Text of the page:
By one estimate, it killed more Americans in 2016 than the entire Vietnam war.
The Centers for Disease Control calculates that 91 people die every day from opioid overdoses alone.
The awful toll keeps climbing.
Deaths from prescription opioids have quadrupled since 1999.
Cheap, easily available heroin is increasingly laced with deadly synthetic opiates like Fentanyl, a substance so powerful it can kill users before they’ve even finished injecting.
Some people’s muscles lock and they overdose while standing up, rigid and blue.
One outreach clinic nurse in New York once told me she had to pry a patient’s jaw open to administer CPR.
The director of New Hampshire’s state forensic lab showed me a vial with a few grains of white powder inside – enough to kill an adult male.
Heroin didn’t need any more help to be destructive.
In Ohio, parents are overdosing in cars with their toddlers strapped in the back seat.
In Vermont, the rate at which children are being removed from addicted families has sky rocketed.
Social workers there now routinely go on home visits with car seats already installed, in anticipation of what they will find.
A director at one drugs clinic in Washington Heights in New York told me that a few teenage school children have started dropping in to pick up clean syringes so they can use drugs before heading back to class.
In Kentucky, West Virginia, Pennsylvania, Tennessee, Florida and in so many more places, opioids are eating a hole in society.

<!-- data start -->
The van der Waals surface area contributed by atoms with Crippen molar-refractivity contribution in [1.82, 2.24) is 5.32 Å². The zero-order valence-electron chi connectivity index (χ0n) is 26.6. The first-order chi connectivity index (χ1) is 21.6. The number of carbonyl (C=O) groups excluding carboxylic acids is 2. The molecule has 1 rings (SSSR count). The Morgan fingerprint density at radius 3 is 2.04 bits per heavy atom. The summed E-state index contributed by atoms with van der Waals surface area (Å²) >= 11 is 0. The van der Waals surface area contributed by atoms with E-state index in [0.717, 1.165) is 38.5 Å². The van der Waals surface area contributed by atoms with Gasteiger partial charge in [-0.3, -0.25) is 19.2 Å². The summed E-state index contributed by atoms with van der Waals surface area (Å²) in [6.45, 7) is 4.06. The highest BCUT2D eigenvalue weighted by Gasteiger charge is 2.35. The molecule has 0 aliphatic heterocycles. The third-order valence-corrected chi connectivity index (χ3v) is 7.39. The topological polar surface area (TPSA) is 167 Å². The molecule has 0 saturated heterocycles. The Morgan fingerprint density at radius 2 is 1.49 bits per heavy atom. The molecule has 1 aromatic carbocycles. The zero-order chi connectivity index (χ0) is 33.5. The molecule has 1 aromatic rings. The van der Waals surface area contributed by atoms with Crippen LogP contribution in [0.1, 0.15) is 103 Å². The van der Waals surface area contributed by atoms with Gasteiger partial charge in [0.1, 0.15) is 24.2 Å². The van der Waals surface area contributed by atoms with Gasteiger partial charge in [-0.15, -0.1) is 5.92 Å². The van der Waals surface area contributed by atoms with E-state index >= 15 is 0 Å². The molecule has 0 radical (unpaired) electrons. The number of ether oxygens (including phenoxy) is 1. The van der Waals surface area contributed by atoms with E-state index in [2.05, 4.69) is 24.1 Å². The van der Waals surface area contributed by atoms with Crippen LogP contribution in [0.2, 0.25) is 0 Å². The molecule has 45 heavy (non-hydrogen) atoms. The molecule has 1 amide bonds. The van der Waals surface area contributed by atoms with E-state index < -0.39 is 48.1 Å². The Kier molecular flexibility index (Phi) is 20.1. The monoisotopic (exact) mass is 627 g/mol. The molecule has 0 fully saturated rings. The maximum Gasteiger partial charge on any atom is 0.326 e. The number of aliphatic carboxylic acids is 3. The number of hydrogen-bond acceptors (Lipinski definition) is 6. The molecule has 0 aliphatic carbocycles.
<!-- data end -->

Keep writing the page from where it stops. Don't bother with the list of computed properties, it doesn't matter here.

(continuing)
People can’t work, they can’t contribute, can’t learn, pay taxes or look after children.
They start cycles of addiction in the lives of those around them, depriving families and friends of stability and opportunity, and a chance to advance.
Drug deaths now eclipse car crashes and gun violence, becoming the number one killer in the most powerful nation on earth.
Whatever Donald Trump labels it, the opioid epidemic has been a national emergency for some time.
But the complexity of the problem is confounding.
Poverty, failing families, poor education, lack of access to housing, health care and mental health care, over-prescription of pain medication, the power of pharmaceutical companies and the use of gateway drugs – all combine to form an impossible knot.
Addiction, said one crisis worker, is like the pick-up stick at the bottom of the pile.
So, marginalised, vulnerable people hide and harm themselves in the shadows, because their affliction is treated like a moral failure and not a disease.
What to do?
Stop the supply! Close the border! Lock up dealers and users! Punish pharmaceutical companies! Ban opiate prescriptions! Expend billions on an unprecedented public health drive! Focus on harm reduction! Legalise drugs!
The arguments are varied, loud and politically loaded, and anything approaching a solution continues to elude policy makers.
On Thursday, Donald Trump would declare the nation’s opioid crisis a public health emergency, senior administration officials said.
The President’s declaration will release funds, focus minds and possibly push Congress to make progress.
Many will rightly welcome a step in the right direction.
But those on the frontlines of the fight for survival and dignity that’s being waged in communities across America will also be worried that it is too little, and far, far too late.
Trump’s opioid ’emergency’ may be too little, way too late – Sky News